Makalu and Lhotse, the Last of Messner’s 8OOOers. Our expedition was composed of Reinhold Messner, Hans Kammerlander, Friedl Mutschlechner, Giuseppe Enzio, Fernando Bernascone, Wolfgang Tomaset, Denis Ducroz, Giuliano De Marchi, Sabine Stehle, Brigitte Oberhollenzer and me as leader. De Marchi and Enzio did not go on to Lhotse. We were flown to Tumlingtar on August 18 and on August 29 got to Base Camp at 5400 meters at the place called French Base Camp. On September 3 we placed Camp I at 6800 meters at the foot of the couloir that leads to the Makalu La. We followed the normal (French) route. On September 9, Camp II was set up on the col at 7400 meters and the next day Messner, Kammerlander and Mutschlechner established Camp III at 7800 meters. On September 11 they started for the summit, but Mutschlechner had kidney pains and all gave up at 8000 meters. The next week was stormy and snowy. On September 23 De Marchi and Ducroz left Camp III and nearly reached the summit, stopped 30 meters below it by an impossible cornice. The two had climbed the French route up to the shouder left of the summit. Very late, they reached their highest point and returned in the dark to Camp III. On the 24th the Pole Krzysztof Wielicki and the Swiss Marcel Rüedi, members of a Polish expedition, went to the summit. Wielicki got to the top between three and four P.M. and Rüedi much later. The next morning Wielicki descended, having waited all night in Camp III for Rüedi. In Camp II he met Messner, Kammerlander and Mutschlechner, who were climbing directly from Camp I to Camp III. They saw Rüedi descending very slowly. When they got to Camp III, they saw him 100 meters from camp, dead, seated in the snow. He had left Zürich only two weeks before. Messner and his companions left Camp III at six A.M. and following the tracks of Rüedi and Wielicki, reached the summit of Makalu at 11:30, going up the ridge that divides the west from the north face. This much more direct variant is more difficult and has a very steep section around 8000 meters. They found the place where Rüedi had bivouacked at 8100 meters. They returned to Base Camp the next day. A snowstorm on September 28 prevented any further ascents. We returned on foot to Sedoa and were helicoptered to Lukla. On October 10 we were at Everest Base Camp. We had an agreement with Eiselin’s expedition for access through the Khumbu Icefall. The bad weather kept them from success on their Everest attempts. On October 14 Messner, Kammerlander, Mutschlechner and Thomaset left Base Camp with Sherpas for Camp II at 6400 meters. The next day the climbers were kept nt-bound by wind until noon. Mutschlechner had to descend with a toothache, The other three and the Sherpas climbed to Camp III at 7450 meters. Despite a strong wind on October 16, Messner and Kammerlander set out and climbed the final couloir not without difficulty, but there the wind actually helped them, shoving them upwards; in an hour they ascended 250 meters. They were on the summit of Lhotse at 1:45. Thus, Messner completed his ascents of all 8000ers. The pair descended that night to Camp II and the next day to Base Camp.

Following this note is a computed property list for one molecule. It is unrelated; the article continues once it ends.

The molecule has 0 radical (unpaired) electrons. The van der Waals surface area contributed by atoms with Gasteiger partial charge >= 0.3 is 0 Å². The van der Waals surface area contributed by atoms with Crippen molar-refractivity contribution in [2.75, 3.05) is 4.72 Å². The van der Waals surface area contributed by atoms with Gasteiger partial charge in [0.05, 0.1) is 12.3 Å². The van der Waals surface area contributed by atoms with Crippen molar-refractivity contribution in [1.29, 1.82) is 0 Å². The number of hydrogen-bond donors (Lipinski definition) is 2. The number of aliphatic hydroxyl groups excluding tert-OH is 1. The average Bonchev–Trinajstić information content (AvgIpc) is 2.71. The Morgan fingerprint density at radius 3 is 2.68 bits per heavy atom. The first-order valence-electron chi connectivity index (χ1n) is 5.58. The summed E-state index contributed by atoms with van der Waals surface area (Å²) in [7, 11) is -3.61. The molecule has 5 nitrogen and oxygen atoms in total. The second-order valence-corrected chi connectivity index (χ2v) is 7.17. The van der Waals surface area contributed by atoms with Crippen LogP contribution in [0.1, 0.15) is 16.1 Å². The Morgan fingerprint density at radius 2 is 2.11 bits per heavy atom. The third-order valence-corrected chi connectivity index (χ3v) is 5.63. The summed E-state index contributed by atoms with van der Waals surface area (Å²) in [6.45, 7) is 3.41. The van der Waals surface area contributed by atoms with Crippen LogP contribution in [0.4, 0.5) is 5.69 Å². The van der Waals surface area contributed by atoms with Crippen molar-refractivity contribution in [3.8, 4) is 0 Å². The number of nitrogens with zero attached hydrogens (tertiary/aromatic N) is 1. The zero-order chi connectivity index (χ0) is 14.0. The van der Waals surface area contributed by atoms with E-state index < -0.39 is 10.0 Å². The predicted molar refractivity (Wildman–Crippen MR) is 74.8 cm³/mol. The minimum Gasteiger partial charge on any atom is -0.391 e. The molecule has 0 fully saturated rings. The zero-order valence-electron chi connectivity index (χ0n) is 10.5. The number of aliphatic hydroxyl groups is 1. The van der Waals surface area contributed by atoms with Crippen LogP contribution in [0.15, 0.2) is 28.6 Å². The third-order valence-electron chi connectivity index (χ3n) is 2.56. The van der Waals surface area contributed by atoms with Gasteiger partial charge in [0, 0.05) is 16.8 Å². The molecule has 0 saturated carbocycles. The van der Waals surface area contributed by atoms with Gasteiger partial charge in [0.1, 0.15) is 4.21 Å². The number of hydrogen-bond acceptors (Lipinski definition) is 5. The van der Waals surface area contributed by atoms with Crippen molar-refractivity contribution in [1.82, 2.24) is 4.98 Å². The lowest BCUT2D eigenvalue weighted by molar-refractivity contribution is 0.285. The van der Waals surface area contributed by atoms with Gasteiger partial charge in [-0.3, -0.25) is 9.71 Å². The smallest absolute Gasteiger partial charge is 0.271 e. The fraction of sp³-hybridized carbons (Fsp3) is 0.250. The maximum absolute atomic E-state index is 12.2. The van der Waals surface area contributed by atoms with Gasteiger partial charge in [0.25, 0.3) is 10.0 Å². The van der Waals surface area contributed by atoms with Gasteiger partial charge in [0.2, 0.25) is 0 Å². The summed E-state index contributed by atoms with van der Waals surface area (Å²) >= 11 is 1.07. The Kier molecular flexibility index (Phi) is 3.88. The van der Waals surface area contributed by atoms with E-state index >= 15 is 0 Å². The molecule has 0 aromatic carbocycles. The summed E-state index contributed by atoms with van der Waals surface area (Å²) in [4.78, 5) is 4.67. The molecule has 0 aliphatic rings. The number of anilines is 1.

Renato Moro, Club Alpino Italiano